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Taking Inventory: Armor Stand

Greave for your old armor sets

When you upgrade your armor in Minecraft, you’ve got several choices for what to do with the dirty, sweaty old set that you’re removing. You could throw it in the sea and never speak of it again. You could toss it in a chest and forget about it. But why not celebrate the triumphs it brought you by putting it in pride of place in your home? For that, you’ll need our item of the month – the armor stand.

Armor stands were added to Minecraft in the Bountiful Update, released almost a decade ago in September 2014. Wow, suddenly I feel old. When originally added they looked like a weird wooden stick figure, but they’ve been upgraded a bunch of times since and if you haven’t built one in a while then I’d definitely recommend checking out its new features.

“What features?” I hear you cry. Well, armor stands can be used to store wearable items like armor, mob heads, carved pumpkins and elytra for safe-keeping. They’re easy to use – just hold the thing you want to store, point at the armor stand, and hit the “use” key. To get back, point at it and hit the “use” key again.

But that’s not all. Armor stands can be pushed by pistons, moved by flowing water, bounced by slime blocks, and pulled with fishing rods. Oh, and unlike most Minecraft items they obey gravity – falling when the block underneath them is removed. If you put enchanted armor on them, the effect is usually disabled but Frost Walker, Depth Strider, and Thorns enchantments will still work.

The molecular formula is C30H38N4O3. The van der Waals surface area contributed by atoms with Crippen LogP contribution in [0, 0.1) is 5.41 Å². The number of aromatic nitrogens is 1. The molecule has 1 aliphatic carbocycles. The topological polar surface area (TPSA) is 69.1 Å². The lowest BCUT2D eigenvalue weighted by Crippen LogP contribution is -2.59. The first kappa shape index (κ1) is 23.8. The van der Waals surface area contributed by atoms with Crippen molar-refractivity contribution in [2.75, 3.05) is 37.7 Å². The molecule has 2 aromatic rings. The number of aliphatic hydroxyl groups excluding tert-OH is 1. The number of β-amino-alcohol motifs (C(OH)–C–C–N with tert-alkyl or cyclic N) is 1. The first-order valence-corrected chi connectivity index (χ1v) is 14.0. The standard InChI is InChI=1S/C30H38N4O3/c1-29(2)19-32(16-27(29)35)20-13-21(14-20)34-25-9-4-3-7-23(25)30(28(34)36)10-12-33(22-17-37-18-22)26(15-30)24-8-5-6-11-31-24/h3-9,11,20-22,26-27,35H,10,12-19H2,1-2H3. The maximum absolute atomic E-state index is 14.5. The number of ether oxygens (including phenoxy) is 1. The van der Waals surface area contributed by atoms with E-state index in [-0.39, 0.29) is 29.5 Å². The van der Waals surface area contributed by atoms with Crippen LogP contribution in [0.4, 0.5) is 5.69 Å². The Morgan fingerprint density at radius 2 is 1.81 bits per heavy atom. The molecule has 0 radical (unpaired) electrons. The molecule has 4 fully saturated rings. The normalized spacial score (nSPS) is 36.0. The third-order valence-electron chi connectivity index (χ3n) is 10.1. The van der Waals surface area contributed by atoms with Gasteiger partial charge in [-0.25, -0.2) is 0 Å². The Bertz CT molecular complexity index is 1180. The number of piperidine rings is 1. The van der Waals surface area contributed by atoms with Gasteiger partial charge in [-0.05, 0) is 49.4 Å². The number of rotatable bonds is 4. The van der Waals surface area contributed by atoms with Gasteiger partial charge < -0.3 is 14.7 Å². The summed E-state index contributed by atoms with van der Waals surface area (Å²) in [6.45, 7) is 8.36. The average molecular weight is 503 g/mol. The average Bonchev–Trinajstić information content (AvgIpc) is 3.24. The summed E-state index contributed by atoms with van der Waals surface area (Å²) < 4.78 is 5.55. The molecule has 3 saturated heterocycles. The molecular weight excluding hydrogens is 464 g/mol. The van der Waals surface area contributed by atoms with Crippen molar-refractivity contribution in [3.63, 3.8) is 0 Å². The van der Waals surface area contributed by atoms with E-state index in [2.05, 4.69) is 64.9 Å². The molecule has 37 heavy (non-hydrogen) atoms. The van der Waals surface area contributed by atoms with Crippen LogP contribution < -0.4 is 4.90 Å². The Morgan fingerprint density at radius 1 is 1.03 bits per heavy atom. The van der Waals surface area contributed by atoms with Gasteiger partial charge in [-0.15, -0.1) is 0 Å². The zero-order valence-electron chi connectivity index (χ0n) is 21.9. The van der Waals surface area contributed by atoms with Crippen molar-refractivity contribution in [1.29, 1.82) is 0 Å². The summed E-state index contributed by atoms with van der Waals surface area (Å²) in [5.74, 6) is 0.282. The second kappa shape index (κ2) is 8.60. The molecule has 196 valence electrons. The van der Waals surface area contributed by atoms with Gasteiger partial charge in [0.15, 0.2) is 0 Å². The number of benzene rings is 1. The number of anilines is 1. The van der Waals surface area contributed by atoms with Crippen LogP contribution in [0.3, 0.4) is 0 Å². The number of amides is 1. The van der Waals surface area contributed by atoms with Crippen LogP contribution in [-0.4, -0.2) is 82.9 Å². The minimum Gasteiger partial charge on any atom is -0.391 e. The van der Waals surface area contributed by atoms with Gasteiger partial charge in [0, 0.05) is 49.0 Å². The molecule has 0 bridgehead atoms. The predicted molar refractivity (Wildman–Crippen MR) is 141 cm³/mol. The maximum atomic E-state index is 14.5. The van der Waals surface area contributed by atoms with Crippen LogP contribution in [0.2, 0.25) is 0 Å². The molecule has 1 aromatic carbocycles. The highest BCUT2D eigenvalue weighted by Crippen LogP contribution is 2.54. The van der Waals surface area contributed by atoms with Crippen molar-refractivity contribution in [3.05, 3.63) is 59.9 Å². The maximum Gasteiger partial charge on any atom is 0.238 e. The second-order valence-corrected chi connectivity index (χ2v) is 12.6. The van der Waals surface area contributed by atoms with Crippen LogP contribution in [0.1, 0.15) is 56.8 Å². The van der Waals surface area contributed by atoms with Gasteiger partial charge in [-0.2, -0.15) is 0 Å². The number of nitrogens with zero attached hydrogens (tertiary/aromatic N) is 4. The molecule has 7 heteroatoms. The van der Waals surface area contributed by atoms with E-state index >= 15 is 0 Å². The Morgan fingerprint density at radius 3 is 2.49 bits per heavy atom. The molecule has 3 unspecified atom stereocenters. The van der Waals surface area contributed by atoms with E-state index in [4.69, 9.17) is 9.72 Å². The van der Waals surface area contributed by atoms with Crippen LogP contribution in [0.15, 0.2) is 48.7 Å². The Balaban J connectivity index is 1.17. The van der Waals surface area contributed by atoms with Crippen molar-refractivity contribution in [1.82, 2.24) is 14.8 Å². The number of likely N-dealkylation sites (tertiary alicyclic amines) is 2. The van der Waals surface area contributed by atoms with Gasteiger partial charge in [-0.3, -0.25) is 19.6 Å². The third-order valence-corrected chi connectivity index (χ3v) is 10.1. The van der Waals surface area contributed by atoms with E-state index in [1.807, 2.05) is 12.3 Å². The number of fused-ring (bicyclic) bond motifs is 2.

If you’re comfortable using the /summon command (and if not, what a good excuse to learn it!) then you can create armor stands with arms, and in all kinds of poses – including with the ability to equip and dual-wield weapons. Perfect for creating a row of terrifying unliving warriors outside your base to scare away foes. There’s a good guide on the unofficial (but very helpful) Minecraft wiki.

To make one, you only need sticks and a wooden slab. Pretty easy. But if even that is too much for you, you can also steal one from an armory in a taiga village – as well as the iron helmet and chestplate that they’re holding.

In the real world, armor stands have likely been around since shortly after the invention of armor – when someone needed somewhere to put their armor after they took it off, so it didn’t just corrode in a pile on the floor. 

The earliest proof of body armor being used is found on the Stele of the Vultures – an artifact found in what is today Iraq but dating back to around 4,000 years ago – which shows various battle scenes and celebrates a victory of the city-state of Lagash over its neighbor Umma.

It’s likely that humans were wearing and storing body armor long before that – it was just made of non-metallic substances that have long-since rotted away. And the stands they used would likely have rotted away too. So it’s probable that we’ll never know when armor stands were originally invented, and so we’ll have to just be grateful that they exist today. Thanks, armor stands!

Duncan Geere
Duncan Geere

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